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SEC’s Gary Gensler threatened with subpoena over FTX interactions: ‘You refuse to be transparent’

SEC’s Gary Gensler threatened with subpoena over FTX interactions: ‘You refuse to be transparent’
US Representative Patrick McHenry asked the SEC in February for records relating to its probe of former FTX Chief Executive Sam Bankman-Fried. Credit: John Nacion/Shutterstock
  • Gary Gensler was up before the financial services committee in the House of Representatives on Wednesday.
  • Committee chair Patrick McHenry ripped into Gensler over what he calls the SEC’s “stonewalling” to provide documents.
  • The documents relate to the SEC’s investigation of Sam Bankman-Fried.

A Republican lawmaker on Wednesday threatened to subpoena records from the Securities and Exchange Commission.

The records relate to the regulator’s investigation of FTX CEO Sam Bankman-Fried.

House Financial Services Committee chair Patrick McHenry came out swinging into a tense hearing, ripping into SEC Chair Gary Gensler in his opening statements.

“You refuse to be transparent with Congress regarding your interactions with FTX and Sam Bankman-Fried,” McHenry told Gensler. “Your lack of responsiveness to this committee’s legitimate oversight continues to be unacceptable.”

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McHenry said the SEC has dragged its feet on supplying records to help Congress understand its probe into Bankman-Fried.

“I do not want to be the first chairman of this committee to issue a subpoena to the Securities and Exchange Commission,” McHenry told Gensler.

“And you should not want to be the first SEC chair to receive a Congressional subpoena.”

The SEC charged Bankman-Fried with defrauding investors in December. The charges followed a criminal indictment against the disgraced founder from the US Department of Justice.

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Bankman-Fried goes on trial next week on the criminal charges.

In February, McHenry and Representative Bill Huizenga, a Michigan Republican, launched an investigation into how the SEC had handled its probe of FTX. As part of this effort, they sent a letter to Gensler, asking for internal messages and memoranda relating to the FTX charges, as well as its communications with Justice.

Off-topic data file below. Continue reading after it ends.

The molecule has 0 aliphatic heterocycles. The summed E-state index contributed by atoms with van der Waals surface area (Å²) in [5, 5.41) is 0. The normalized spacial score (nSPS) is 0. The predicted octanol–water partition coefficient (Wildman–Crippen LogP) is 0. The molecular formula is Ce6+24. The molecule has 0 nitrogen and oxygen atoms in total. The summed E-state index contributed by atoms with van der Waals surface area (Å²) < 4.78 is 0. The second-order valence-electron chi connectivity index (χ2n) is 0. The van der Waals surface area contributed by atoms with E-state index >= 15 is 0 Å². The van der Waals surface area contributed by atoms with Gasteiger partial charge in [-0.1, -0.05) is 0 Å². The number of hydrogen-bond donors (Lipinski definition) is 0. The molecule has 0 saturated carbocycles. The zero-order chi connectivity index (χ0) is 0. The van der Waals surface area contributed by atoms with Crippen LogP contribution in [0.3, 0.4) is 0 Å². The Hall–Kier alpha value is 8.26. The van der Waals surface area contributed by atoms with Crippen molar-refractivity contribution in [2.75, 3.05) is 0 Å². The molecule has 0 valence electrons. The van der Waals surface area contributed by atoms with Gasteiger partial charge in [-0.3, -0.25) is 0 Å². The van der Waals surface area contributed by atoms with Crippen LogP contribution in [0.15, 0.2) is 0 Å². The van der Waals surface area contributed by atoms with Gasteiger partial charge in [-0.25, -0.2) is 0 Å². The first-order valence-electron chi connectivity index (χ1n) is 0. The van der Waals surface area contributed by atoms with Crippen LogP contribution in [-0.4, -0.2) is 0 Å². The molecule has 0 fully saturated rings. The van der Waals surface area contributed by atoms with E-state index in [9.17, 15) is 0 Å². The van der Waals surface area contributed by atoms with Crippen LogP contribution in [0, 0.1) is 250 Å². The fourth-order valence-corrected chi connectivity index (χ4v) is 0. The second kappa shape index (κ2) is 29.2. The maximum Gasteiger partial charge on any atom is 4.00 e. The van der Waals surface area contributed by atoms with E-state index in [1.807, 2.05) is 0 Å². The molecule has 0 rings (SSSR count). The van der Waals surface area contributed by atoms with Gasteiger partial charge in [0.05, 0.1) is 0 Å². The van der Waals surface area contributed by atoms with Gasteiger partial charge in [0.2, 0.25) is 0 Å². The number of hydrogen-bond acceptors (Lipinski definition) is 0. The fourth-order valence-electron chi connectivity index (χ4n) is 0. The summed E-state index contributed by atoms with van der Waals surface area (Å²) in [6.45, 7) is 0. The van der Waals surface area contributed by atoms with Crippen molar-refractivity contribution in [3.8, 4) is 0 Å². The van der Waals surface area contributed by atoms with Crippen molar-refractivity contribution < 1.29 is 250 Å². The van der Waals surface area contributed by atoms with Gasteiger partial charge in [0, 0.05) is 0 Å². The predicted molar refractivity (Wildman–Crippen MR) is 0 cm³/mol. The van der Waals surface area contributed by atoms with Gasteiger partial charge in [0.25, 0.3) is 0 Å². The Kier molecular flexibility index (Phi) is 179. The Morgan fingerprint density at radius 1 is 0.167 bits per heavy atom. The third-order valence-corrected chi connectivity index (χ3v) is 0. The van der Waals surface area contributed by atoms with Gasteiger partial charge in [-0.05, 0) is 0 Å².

In a follow-up letter in April, they accused the SEC of ignoring their deadline. “The subsequent staff-level conversations have yet to yield any of the requested documents,” the letter said.

In May, the pair sent yet another letter to Gensler, saying the SEC had been “less than forthcoming” in providing Congress with documentation, including that relating to the FTX probe, and demanding that he comply fully with the records requests.

On Wednesday, McHenry told Gensler “patience was wearing thin” on the matter.

“Seven months later, the committee has not received a single non-public document that was not part of a Freedom of Information Act production,” McHenry said.

“The SEC is not above the law, nor is it unique. Other financial regulators have routinely complied with Congressional oversight.”

His last resort was to issue the subpoena for records, he said.

“Either we find a path forward where the SEC recognises Congress as a co-equal branch of government and is responsive to our oversight duties, or my option is to issue a subpoena.”

Confidential documents

In June, the same House committee quizzed the SEC’s top lawyer, Megan Barbero, over document requests, including those of McHenry and Huizenga.

Barbero said then that in the case of the FTX documents, the commission must balance Congress’s need for information with its own need to not prejudice the upcoming trial against Bankman-Fried.

“We’ve worked closely with the committee to provide a briefing by experienced staff from the Division of Enforcement on how we work with the DoJ in parallel investigations,” she said.

“The challenge here in balancing the concerns is that committee staff have identified as priority the commission’s action memo, which is the very document that contains the information that could prejudice our civil enforcement action and the parallel criminal investigation.”

McHenry said on Wednesday that Barbero’s office had indicated that the SEC was ready to hand over the docs, pending an internal vote. He pressed Gensler to say when he had scheduled the vote for.

Gensler would only say that his staff continued to work with McHenry’s on the matter before he was repeatedly cut off by McHenry, who appeared frustrated.

Skeleton crew

A looming government shutdown cast a shadow over the hearing and gave fodder to the committee’s minority Democrats. The committee’s top Democrats, Maxine Waters, blamed “extreme MAGA Republicans” for causing the shutdown at the expense of government workers and ordinary Americans.

Gensler said that if the shutdown were to go ahead, the agency would be overseeing markets with 90% of its staff furloughed.